According to Brinkmann, Mindfulness has no place in Christian prayer or spiritual practice, either as a prelude, component, or adjunct. If there is a problem causing stress and anxiety, researchers have found that many people are using mindfulness as a way to escape rather than confront their problems “True Catholic spirituality and meditation is a way to root out the attachments that block our relationship with God and interfere with a healthy spiritual life with him,” Brinkmann said.

Christians that are not adequately instructed in the fundamentals of the spiritual life, according to her, are often drawn into the self-gratifying Eastern or New Age practices and either cease praying altogether or try to incorporate incompatible Eastern techniques into their practice of prayer. Even though we are taught that we can adopt what is good from other religions, Cardinal Joseph Ratzinger clearly states in “Some Aspects of Christian Meditation” that this is not permissible if it obscures the purpose of Christian prayer – which is to dialogue with God. Because the aim of Eastern meditation techniques is to achieve a “higher” or “altered” state of consciousness, such as in the Mindfulness practice known as Expanding Awareness Meditation technique described in her book, these practices are not compatible with the goals of Christian prayer.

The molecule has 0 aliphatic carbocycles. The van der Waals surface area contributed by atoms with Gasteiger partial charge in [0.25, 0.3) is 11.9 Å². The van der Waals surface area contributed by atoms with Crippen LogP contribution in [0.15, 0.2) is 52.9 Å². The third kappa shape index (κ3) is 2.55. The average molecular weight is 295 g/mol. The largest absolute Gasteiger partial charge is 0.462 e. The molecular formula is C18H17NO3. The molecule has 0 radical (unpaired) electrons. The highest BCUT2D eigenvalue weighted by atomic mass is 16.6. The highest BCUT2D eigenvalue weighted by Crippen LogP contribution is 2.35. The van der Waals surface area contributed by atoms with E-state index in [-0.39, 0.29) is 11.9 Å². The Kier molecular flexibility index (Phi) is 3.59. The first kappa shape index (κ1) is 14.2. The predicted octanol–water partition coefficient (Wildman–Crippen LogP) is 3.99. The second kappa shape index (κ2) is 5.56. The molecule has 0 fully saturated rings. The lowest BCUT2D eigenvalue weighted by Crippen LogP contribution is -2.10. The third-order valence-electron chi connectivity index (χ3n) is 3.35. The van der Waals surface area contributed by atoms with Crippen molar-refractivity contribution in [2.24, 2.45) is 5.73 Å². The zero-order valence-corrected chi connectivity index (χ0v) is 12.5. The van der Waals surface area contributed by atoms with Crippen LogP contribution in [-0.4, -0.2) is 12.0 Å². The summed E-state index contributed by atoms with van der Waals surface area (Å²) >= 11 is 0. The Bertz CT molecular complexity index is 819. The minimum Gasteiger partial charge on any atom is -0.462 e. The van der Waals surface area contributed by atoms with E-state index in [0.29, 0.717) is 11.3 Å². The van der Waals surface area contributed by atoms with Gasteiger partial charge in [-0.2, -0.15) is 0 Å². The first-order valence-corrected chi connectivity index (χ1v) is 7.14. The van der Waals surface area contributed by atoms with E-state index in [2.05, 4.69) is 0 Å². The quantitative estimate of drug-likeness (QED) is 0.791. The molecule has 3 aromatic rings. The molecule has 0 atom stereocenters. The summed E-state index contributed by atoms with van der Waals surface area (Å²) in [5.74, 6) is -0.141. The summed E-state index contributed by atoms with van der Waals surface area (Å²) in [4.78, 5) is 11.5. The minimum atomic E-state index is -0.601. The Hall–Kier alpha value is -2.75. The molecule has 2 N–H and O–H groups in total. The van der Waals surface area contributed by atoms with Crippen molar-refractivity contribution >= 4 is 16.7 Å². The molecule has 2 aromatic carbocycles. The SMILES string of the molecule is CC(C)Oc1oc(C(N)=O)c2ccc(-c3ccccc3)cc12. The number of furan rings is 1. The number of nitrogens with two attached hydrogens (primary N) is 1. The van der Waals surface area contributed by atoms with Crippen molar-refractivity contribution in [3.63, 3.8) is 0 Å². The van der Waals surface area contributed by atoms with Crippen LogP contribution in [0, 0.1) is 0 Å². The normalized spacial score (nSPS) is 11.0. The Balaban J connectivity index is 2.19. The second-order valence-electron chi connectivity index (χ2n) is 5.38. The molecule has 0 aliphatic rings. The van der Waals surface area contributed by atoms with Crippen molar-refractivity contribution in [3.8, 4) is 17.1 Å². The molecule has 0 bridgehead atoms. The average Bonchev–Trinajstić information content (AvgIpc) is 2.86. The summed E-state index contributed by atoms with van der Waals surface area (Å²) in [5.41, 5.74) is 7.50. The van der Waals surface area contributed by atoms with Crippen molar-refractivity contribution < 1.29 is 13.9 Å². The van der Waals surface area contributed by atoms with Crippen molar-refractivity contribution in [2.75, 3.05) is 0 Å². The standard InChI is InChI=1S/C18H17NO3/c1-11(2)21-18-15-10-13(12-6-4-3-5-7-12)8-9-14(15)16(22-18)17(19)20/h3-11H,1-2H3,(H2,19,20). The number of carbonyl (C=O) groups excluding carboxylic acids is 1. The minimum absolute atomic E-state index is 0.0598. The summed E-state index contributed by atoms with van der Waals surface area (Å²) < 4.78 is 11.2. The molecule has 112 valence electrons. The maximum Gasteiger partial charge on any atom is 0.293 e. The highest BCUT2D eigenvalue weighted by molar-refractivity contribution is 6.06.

In addition, when we put aside all thoughts, including those that are distressing, Brinkmann explained that we enter into an altered state of consciousness detached from our problems and even ourselves to experience a temporary bliss. “The Pontifical document, Jesus Christ the Bearer of the Water of Life, warns that these states create an atmosphere of psychic weakness and vulnerability,” she said.